Runner Beans: How To Grow, Harvest & Cook Them

You’ll be hard-pushed not to spot their recognisable pods creeping up trellises and poles in any allotment complex and that’s because they are one of the most generous veggies in terms of crop production. It’s little surprise then that gardeners are inundated every year with huge quantities of beans, hardly a bad thing when you consider the copious health benefits that come with incorporating them into your diet.

There are over 130 varieties of beans known to man, but for simplicity’s sake we’re just going to be looking at the one type today: runner. Runner beans are rich sources of vitamins A, C and K, in addition to being loaded with folic acid and fibre. They’re fantastic as a snack, side or even main component and can neatly slotted into all kinds of cuisine. In short, if you’re considering about growing your own vegetables the humble runner should certainly be on your shopping list.

Sowing

Despite runner beans being incredibly productive plants, like any other plant they still need to be nurtured and looked after in the early stages of their lives. When growing from seed you should aim to sow from mid-April onwards, if you’re gardening in the North of UK this is particularly pertinent as you’ll want to make the most of your Summer whilst it lasts. Keep your seedlings protected in a green house or inside (a temperature of 12°C is required for them to germinate at first) before taking them outside in mid-May when temperatures have warmed up a little bit more.

Your seeds should be individually potted in moist multi-purpose compost at a depth of 5cm. Once your seedlings have flourished it’s time to transport them to their new home. You’ll need to construct a bean trench for your plants with an attached support for them to latch on to once they start ‘running’, this might sound like a hassle, but once it’s done you’ll be able to re-use it for years.

In order for your beans to grow good and strong you’ll need to dig your trench 3ft wide and 2ft deep, make sure the soil at the base is nice and loose by giving it a thorough forking. Scatter manure or home-made compost into your trench and the mix in with the soil before returning to the trench. Throw some poultry pellets into the trench and then leave to settle for at least two weeks before planting.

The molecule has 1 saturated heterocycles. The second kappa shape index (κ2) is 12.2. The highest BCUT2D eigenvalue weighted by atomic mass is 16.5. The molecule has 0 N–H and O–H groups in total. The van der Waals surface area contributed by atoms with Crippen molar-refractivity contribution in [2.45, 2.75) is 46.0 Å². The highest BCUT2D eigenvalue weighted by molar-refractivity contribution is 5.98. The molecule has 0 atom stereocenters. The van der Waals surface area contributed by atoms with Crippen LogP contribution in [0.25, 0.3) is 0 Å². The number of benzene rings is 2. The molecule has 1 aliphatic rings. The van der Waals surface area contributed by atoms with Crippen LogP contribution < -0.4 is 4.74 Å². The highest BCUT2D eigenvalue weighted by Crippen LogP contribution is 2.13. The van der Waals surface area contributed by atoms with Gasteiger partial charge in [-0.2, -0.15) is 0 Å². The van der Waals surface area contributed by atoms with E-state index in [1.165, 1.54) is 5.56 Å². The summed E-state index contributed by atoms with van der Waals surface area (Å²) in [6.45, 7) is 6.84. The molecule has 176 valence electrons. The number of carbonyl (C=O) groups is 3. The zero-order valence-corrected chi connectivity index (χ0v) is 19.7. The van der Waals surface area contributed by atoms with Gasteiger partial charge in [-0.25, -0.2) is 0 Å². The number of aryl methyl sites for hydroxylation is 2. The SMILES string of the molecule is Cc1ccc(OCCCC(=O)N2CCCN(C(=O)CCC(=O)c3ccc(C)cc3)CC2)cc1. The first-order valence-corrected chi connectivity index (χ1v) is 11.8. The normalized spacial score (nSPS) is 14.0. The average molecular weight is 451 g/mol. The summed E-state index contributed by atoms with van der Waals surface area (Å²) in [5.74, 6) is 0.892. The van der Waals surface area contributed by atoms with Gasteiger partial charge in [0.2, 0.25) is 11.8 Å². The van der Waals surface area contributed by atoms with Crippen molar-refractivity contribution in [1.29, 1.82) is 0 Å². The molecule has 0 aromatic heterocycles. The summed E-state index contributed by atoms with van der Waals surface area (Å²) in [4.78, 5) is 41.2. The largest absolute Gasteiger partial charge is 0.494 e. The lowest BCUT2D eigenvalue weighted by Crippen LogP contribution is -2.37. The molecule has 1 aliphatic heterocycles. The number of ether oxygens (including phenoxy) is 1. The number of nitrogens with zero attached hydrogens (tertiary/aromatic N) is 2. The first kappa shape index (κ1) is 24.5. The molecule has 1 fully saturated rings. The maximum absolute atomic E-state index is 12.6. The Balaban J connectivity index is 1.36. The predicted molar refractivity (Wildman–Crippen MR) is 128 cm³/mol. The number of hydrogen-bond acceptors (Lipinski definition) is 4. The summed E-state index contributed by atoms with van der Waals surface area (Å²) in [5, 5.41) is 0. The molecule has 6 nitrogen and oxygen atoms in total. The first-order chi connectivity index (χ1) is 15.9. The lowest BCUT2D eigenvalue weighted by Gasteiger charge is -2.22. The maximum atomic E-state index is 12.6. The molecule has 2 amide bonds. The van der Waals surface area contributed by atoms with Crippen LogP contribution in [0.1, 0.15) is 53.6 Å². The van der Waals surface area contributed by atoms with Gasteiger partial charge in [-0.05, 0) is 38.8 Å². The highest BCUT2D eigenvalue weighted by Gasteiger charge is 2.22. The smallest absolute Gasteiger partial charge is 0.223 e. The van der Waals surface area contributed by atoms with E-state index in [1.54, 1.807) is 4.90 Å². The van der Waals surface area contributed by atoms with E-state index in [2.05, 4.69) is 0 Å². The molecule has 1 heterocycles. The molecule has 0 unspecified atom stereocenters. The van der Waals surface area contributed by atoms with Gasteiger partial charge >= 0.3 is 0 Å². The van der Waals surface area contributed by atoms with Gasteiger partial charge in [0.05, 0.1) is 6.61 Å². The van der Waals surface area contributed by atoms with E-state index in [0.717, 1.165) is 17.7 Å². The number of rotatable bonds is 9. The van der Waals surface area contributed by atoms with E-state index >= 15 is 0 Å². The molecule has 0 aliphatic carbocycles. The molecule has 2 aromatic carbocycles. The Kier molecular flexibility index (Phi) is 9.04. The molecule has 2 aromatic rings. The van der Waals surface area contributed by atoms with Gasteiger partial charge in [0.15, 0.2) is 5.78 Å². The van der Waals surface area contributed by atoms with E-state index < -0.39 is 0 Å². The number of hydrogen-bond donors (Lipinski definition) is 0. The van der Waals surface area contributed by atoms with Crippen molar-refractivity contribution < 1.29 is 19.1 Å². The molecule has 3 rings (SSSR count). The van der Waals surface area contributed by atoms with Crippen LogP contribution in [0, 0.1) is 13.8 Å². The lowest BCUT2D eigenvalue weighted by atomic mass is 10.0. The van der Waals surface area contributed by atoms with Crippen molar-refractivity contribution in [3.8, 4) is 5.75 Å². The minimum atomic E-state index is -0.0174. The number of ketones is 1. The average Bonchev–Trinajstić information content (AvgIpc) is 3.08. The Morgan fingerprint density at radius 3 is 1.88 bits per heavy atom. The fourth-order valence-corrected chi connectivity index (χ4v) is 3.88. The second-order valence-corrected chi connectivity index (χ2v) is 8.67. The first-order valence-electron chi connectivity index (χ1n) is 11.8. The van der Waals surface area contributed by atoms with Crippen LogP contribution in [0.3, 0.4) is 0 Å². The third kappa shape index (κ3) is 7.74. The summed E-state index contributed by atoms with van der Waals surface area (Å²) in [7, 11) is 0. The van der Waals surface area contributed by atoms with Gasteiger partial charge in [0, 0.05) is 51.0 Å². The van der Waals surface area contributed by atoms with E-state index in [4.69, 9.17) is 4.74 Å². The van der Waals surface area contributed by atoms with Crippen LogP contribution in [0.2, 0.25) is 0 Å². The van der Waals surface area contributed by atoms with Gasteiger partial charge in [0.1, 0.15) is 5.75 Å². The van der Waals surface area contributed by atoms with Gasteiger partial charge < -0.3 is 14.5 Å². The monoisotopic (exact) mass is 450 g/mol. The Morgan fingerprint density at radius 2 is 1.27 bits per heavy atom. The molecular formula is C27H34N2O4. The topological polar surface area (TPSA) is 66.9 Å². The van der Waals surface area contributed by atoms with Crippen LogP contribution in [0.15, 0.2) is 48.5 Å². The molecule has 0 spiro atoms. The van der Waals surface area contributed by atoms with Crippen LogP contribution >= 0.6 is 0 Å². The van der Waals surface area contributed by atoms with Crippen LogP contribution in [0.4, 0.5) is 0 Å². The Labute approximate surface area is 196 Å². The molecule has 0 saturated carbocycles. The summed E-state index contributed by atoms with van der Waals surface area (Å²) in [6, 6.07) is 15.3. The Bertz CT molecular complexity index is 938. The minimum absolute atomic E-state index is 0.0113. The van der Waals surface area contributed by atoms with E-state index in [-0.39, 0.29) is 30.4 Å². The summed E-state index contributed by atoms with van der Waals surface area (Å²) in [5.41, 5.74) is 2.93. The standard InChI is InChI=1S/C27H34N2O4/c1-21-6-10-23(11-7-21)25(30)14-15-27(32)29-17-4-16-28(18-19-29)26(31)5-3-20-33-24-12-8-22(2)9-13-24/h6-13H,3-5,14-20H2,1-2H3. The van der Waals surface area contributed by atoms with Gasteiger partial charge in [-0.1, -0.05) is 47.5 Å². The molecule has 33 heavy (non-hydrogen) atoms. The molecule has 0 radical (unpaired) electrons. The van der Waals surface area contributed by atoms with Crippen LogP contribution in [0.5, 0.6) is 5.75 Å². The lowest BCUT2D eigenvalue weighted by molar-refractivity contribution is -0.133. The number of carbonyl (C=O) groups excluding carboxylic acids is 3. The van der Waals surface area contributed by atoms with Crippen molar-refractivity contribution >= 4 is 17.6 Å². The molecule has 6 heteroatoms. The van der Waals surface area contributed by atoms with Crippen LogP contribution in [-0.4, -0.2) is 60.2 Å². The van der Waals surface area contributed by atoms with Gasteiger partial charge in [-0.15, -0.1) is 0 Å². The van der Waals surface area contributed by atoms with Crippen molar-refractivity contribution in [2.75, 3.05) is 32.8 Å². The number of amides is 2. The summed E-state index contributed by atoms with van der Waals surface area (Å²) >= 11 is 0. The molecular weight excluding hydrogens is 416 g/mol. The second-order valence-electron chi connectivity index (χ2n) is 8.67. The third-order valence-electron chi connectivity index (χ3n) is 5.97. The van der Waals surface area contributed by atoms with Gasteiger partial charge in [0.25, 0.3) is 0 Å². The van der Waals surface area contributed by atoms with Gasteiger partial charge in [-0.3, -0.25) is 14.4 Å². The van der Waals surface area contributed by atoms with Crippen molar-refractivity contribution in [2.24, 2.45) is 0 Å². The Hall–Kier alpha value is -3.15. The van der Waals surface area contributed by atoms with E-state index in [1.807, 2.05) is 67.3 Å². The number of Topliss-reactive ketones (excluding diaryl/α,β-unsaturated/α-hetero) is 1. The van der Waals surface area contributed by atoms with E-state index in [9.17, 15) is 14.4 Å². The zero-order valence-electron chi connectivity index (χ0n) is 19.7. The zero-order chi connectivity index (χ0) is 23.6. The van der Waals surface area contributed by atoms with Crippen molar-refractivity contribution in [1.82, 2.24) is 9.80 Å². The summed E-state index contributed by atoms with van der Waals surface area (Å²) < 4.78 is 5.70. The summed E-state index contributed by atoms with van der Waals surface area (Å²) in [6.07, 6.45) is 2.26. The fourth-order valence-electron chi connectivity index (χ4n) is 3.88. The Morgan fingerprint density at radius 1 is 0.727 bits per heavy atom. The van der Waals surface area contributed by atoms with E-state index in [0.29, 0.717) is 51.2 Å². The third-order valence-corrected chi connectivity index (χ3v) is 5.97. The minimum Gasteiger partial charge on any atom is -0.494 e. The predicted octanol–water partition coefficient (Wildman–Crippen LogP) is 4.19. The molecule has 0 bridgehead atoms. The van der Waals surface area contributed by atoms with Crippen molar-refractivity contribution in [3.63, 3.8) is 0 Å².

In this time you can build your supports, which can be as simple as bamboo canes tied together into A-Frames. Pea netting can also be used for a bit of extra support. For each seedling that you plant you’ll need a cane in the ground for it climb up, so before you get to this stage (around late May-early June) you’ll need to make sure that you have the necessary amount of supports for them to crawl up.

Care & Harvesting

Once your beans get going they can grow very quickly, so you’ll need to keep a close eye one them and make sure to pinch them out when they’ve reached the top of their supports to prevent them from becoming too top-heavy. Your plants will also need a lot of water throughout the summer, around 5-9 litres per square metre every 3-4 days.

Regularly harvesting your runner beans is crucial to continuing healthy yields, as if you allow beans to go to seed they will soon stop producing. Pick your beans when pods are just shorter than full length (6-8 inches) and still pale in colour, this should happen every 2-3 days. Problems that you may encounter could include pods not setting, fungal diseases and common pests such as the black bean aphid and red spider mite.

There are loads of ways to eat runner beans. You can crunch into them raw, toss them in an Asian salad, fry them up, or serve them as a side to a traditional roast dinner. Take a look at few more inventive runner bean recipes right here.